Re: Wheels

Gregg Mahlkov <mahlkov@...>


A great deal depends on whether the rule emanated from the AAR Mechanical Division or the FRA. The AAR created rules say do not offer a car for interchange. If you do it can be refused and the AAR might fine the road offering the car. If it's an FRA rule placed in the Interchange Rules, it is absolute, the FRA will fine violators, and it won't be the couple of hundred the AAR levies either. The AAR based rules can be and often are waived in specific circumstances, like the movement of a historic car or locomotive. Most roads will no longer move anything with other than roller bearings though. No cotton waste or lube oil kept around anymore.

Gregg Mahlkov

----- Original Message -----
From: "Denny Anspach" <danspach@...>
To: <STMFC@...>
Sent: Tuesday, November 01, 2005 7:41 PM
Subject: [STMFC] Re: Wheels

It's obvious that the AAR was weeding out cast iron wheels from the
scene over time. They still do so today, but it's amazing that cats
iron wheels were still in use to some extent into the 1960'
The FGE wood reefer that is such a prominent exhibit in the Great
Hall of the California State Railroad Museum arrived at the museum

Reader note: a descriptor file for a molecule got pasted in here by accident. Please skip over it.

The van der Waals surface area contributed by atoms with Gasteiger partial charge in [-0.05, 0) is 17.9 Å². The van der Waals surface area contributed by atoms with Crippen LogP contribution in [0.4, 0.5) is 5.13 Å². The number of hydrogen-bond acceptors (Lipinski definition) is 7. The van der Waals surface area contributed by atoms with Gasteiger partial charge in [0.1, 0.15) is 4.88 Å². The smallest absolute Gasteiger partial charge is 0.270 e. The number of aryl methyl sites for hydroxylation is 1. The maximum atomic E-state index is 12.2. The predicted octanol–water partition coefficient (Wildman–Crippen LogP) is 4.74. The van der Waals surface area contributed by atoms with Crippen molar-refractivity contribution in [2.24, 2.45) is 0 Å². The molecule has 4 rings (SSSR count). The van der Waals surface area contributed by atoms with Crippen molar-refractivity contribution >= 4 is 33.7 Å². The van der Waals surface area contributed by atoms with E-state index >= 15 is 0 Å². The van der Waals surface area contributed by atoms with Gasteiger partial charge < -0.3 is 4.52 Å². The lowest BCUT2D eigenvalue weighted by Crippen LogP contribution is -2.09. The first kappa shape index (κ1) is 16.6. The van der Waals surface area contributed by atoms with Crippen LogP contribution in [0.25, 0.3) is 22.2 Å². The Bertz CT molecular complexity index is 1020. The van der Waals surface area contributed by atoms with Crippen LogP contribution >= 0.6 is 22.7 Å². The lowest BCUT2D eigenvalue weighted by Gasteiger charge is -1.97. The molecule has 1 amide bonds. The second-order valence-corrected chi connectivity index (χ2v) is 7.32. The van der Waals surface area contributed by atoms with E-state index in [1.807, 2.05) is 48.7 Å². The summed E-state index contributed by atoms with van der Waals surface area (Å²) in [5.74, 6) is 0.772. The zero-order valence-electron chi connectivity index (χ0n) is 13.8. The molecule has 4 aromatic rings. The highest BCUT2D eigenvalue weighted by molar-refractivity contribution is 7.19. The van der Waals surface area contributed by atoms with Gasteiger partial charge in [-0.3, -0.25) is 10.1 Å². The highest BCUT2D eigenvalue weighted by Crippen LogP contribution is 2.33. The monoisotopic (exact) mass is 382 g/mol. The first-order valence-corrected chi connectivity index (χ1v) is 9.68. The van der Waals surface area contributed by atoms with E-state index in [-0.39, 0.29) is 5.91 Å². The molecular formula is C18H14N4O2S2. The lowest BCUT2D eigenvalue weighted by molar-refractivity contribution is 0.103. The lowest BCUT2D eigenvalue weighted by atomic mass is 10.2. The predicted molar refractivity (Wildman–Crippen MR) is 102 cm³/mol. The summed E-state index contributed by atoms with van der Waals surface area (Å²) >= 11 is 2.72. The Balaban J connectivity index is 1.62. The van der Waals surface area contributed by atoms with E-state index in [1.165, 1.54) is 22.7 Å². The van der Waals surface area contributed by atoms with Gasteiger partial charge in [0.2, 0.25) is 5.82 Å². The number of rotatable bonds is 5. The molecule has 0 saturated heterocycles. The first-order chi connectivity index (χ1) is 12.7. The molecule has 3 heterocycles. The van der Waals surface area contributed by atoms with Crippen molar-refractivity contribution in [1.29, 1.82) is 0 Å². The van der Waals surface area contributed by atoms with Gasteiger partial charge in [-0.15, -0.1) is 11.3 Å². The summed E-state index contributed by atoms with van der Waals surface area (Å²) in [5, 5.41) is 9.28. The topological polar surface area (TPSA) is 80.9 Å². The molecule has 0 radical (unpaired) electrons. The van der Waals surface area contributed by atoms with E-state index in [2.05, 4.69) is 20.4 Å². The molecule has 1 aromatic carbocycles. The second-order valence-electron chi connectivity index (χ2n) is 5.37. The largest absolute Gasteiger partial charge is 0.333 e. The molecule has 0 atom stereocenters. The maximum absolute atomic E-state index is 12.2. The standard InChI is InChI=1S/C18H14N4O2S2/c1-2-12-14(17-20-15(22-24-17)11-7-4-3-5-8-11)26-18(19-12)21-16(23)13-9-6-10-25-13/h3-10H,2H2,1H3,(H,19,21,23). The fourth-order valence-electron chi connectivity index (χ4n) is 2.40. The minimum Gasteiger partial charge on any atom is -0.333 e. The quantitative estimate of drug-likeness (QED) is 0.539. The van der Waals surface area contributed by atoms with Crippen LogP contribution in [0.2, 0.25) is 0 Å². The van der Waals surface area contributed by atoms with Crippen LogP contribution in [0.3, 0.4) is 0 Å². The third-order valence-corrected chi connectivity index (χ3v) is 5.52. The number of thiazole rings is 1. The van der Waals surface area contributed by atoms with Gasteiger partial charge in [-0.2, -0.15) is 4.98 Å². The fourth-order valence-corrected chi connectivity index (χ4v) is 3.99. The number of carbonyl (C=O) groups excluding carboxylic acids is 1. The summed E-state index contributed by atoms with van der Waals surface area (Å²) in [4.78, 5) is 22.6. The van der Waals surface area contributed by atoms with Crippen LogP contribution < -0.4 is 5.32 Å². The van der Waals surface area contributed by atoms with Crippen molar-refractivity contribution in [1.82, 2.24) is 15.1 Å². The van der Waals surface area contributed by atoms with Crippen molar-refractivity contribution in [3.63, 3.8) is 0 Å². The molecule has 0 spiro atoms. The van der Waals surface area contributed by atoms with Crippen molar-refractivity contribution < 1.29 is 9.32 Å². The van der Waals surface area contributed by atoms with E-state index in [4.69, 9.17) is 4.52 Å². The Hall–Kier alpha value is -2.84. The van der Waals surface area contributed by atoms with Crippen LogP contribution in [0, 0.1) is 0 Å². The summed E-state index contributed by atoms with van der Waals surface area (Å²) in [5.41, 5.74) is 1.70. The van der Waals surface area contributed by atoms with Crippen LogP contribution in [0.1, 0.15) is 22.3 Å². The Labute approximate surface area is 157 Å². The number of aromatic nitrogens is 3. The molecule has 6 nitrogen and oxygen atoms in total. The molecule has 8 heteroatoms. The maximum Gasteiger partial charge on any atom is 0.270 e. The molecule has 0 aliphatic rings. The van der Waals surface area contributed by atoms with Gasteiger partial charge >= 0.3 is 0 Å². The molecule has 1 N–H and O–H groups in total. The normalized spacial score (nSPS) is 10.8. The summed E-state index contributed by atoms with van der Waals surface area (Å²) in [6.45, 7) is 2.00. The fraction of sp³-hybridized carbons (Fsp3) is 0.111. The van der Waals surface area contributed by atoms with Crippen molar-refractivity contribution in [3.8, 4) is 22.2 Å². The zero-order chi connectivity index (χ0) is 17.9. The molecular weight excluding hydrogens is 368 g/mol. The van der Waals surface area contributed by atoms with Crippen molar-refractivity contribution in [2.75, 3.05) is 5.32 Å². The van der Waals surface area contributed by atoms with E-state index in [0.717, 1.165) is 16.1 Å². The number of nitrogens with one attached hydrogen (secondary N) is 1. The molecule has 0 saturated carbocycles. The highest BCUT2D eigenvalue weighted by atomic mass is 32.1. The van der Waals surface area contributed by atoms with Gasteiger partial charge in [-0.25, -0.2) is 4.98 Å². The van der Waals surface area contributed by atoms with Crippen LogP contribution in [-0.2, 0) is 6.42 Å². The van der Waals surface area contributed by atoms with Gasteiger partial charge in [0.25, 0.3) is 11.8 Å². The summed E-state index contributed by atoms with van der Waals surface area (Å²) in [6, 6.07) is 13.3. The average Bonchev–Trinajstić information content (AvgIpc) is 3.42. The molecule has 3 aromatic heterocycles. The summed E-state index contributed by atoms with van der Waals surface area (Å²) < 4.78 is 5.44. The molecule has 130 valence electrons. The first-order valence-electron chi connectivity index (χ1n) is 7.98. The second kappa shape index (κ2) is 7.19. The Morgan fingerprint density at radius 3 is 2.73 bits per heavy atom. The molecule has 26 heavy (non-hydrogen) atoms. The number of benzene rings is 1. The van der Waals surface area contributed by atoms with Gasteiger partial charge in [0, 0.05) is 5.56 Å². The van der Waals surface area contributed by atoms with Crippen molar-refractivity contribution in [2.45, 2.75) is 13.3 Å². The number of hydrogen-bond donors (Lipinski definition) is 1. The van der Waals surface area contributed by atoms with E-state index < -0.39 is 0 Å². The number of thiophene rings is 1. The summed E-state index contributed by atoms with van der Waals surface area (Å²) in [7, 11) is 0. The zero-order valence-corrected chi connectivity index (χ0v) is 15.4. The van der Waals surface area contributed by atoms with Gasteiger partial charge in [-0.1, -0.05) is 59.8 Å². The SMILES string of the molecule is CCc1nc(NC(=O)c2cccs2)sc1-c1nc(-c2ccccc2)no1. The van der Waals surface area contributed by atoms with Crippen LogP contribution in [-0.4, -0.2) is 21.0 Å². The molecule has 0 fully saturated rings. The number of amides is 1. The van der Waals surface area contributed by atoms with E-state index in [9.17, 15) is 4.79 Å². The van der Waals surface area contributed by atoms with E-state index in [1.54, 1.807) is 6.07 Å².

c. 1975 in Sacramento from Tacoma Ice & Storage (WA) on the same
iron wheels that it had when it was taken out of service many, many
years previous. It could not be handled in "interchange", but yet
the BN agreed to haul it to Bieber, CA (Inside Gateway) behind the
caboose, and the WP simply looked the other way until it arrived in
Sacramento. It was further interchanged with both the Central
California Traction Company, and the SP (several times) before it
went on to permanent exhibition in 1981.

If I understand the rules correctly, does not the rule simply state
that a railroad does not have to accept on interchange certain
equipment, not that it is absolutely forbidden to do so?

Denny S. Anspach, MD

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